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What I’ve seen in most call centers is that trainers come up through the line.  The start as agents move to leads to supervisors and then to trainers.  This gives them a good background in what happens on the phones and how to talk about the technical aspects of the job.

However, few have any formal background in training and development and I’m usually surprised that they have not reached out to the training community to find out what’s going on.

 Other than reading my book, I always suggest that they start by getting involved in the major training and performance improvement associations to try and find resources and a mentor.  It’s helpful to find associations with good local chapters that you can be part of at a very minimal cost.  The two I suggest that everyone starts with are the American Society of Training and Development (ASTD.org) and the International Society of Performance Improvement (ISPI.org). 

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There is a lot of talk about whether talk time is a valid or useful measure in call centers.  There are good and not so good arguments on both sides.  However, in a training environment, talk time can provide some useful information.  Here’s how..

As agents become more confidence and competent there speed naturally picks up.  You can see it and hear on every call.  They navigate screens faster.  They know where to find information.  They give better advice.  They talk more naturally and fluently.  The calls of experienced agents will be faster than the calls of inexperienced agents.

During training, what I like to do is put talk times on a quality run chart.  On a control chart .   Then I look at the normal distribution of call times from experienced agents and set both upper and lower control limits.  When new agent’s talk times fit within these limits, I’m no longer concerned about talk time.  Some agents will have much higher talk times.  To me this indicates that there are areas they haven’t mastered and are therefore too slow.  A little analysis and observation can help spot these.

The trickier ones are those who are too fast.  This can mean agents may be skipping things they don’t know well or even things like blind transfers.  Again, a little watching and listening should reveal these. 

By identifying the outliers on the control chart, you can be much more focused with your coaching.

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I got sent this little video with the Drifters signing White Christmas.  Simply for some holiday cheer.  Relax and enjoy.

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A lot business complain that people entering the workforce simply aren’t read to go to work.  It’s a basic as knowing what to wear and how to show up on time.  There are also some issues about basic language and computer skills.

 The solution is a good partnership with a local 2 year college.  Many of them have work readiness programs and/or are willing to partner with a business to provide this type of training.  I’ve seen this done both pre and post hire.

 Sometimes on a pre-hire basis I’ve seen companies send employees for a week or so of training and then if they successfully complete the training, they are reimbursed the day they start work.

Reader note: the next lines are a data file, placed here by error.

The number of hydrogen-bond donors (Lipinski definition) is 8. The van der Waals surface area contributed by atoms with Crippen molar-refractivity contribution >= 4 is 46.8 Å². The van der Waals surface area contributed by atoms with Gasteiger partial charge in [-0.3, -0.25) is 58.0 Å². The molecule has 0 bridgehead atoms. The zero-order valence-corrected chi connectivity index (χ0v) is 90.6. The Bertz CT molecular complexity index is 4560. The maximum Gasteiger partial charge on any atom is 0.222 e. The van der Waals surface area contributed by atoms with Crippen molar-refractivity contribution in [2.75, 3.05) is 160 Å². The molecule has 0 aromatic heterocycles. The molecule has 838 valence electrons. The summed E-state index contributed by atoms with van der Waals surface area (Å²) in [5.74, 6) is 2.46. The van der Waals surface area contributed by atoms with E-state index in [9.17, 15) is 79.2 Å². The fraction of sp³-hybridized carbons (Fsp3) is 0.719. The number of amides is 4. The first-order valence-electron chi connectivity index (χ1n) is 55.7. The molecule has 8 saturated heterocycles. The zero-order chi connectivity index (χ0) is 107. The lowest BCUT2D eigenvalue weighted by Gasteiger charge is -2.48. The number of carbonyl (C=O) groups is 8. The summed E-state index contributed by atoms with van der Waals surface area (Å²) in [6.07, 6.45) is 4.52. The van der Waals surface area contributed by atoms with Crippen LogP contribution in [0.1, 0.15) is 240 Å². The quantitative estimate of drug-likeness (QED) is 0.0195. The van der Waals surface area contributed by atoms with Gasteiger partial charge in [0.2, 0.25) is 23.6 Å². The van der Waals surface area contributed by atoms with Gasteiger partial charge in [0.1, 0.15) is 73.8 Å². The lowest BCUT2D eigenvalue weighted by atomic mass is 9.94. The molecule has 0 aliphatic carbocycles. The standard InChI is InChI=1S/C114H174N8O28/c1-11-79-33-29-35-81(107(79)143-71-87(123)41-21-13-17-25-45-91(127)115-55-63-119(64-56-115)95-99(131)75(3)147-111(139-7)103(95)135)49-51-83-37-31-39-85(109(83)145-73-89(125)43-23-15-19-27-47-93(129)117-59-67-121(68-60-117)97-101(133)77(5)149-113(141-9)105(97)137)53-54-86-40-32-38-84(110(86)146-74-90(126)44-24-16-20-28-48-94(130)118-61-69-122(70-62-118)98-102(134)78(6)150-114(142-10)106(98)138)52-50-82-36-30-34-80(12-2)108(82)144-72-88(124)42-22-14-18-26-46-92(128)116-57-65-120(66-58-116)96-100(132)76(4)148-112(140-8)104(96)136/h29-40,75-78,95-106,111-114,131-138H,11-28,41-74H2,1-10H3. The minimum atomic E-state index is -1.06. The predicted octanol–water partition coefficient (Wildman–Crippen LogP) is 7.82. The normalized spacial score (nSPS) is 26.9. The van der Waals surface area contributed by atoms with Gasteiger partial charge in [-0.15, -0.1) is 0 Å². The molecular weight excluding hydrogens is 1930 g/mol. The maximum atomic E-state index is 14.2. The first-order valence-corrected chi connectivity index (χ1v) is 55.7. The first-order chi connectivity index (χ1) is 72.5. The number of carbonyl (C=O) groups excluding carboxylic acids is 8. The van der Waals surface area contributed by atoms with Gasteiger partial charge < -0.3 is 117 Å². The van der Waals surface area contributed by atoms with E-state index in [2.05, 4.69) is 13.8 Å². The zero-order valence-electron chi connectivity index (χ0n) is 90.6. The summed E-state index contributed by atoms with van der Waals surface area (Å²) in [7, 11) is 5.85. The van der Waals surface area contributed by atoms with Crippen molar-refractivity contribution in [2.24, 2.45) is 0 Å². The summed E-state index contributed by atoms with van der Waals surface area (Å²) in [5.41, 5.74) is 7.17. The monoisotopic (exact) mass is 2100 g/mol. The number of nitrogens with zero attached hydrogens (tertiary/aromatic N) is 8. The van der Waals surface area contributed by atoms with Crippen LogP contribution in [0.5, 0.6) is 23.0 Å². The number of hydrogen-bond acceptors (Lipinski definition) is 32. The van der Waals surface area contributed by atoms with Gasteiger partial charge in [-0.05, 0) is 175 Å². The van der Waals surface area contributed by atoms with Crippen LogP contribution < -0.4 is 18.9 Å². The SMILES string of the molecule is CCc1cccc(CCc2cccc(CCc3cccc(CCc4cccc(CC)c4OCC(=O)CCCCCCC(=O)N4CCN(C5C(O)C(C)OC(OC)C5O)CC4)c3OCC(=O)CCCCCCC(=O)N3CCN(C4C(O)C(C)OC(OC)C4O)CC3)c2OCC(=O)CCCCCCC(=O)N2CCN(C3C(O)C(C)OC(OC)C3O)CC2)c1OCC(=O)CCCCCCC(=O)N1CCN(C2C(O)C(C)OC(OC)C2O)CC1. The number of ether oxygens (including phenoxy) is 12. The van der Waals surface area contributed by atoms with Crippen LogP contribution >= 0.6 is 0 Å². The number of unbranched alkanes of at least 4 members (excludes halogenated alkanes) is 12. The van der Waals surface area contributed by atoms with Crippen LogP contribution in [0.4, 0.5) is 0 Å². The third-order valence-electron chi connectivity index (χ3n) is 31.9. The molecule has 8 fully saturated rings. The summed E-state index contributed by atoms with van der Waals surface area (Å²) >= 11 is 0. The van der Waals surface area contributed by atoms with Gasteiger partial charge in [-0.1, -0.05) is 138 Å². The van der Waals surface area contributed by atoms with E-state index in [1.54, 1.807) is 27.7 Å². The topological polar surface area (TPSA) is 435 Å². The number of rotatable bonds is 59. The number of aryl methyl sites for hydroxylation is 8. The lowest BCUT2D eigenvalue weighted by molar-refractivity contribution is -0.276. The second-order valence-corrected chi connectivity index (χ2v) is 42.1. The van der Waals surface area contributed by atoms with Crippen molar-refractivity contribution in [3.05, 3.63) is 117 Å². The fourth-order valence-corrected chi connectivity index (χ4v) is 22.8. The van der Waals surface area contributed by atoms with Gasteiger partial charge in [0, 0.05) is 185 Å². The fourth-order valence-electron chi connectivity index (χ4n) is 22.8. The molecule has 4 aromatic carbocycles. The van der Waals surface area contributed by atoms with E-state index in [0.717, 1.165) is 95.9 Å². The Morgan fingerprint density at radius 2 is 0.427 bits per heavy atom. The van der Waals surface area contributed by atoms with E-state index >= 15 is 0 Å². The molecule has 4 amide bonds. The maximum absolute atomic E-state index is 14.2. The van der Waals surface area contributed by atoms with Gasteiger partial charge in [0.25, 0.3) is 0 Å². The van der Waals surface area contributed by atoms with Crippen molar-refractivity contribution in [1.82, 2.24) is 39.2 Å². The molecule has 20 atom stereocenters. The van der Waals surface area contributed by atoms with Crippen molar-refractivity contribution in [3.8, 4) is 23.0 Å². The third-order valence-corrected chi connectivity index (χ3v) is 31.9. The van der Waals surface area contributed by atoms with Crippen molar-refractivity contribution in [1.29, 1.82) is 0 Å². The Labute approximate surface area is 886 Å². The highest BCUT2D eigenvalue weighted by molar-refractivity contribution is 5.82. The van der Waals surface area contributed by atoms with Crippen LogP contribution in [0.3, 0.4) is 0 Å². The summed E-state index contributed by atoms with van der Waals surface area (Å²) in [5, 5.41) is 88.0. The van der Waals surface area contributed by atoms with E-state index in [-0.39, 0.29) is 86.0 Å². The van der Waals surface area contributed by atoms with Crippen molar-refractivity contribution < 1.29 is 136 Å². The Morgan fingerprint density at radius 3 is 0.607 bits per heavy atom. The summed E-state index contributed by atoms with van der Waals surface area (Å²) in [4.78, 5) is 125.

Another funding mechanism is to look at the grants and programs offered on a state level for just this type of training.  One good model is the Minnesota Job Skills Partnership. 

I’d be intereste in knowing about other programs offered in other states.

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I think there is a significant difference between the way people actually learn and the way they are taught.  It’s actually an interesting way to start a session to ask participants to:  Think of something you’re good at.  How did you really learn to become good at that?

There’s a lot of practice, experience, coaching and even a few breakthrough moments where something unique happens.  So the idea would then be to build training that matches these descriptions.  However, the traditional way is to start by thinking about everything you need to know and do and then line up a series of courses starting with building blocks and finally ending with application.  The two paths end up being very different.

 In the design of training, people are pretty good at identifying the “what”, but are less good at determining the “when” and “how.”  The “how” tends to be more around what delivery mechanism to use rather than “how” you actually learn that skill. 

I’m very interested in stories about how people actually learned to do what they do well.  Please add yours to the comments.

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I think one of the most interesting parts of international training is when you deal with other country’s understanding of American culture.  It’s actually rather funny.  They tend to get about 75% right and the rest is rather funny.  I remember dealing with collections in India.  In their training, they referred to people who refused to pay as credit criminals.  I had to tell them that fraud is a crime but just owing money isn’t.  We don’t have debtor prisons.  They also thought that American’s can’t wait to get on social security and live the good life.  I’d be interested in any other funny stories like this.

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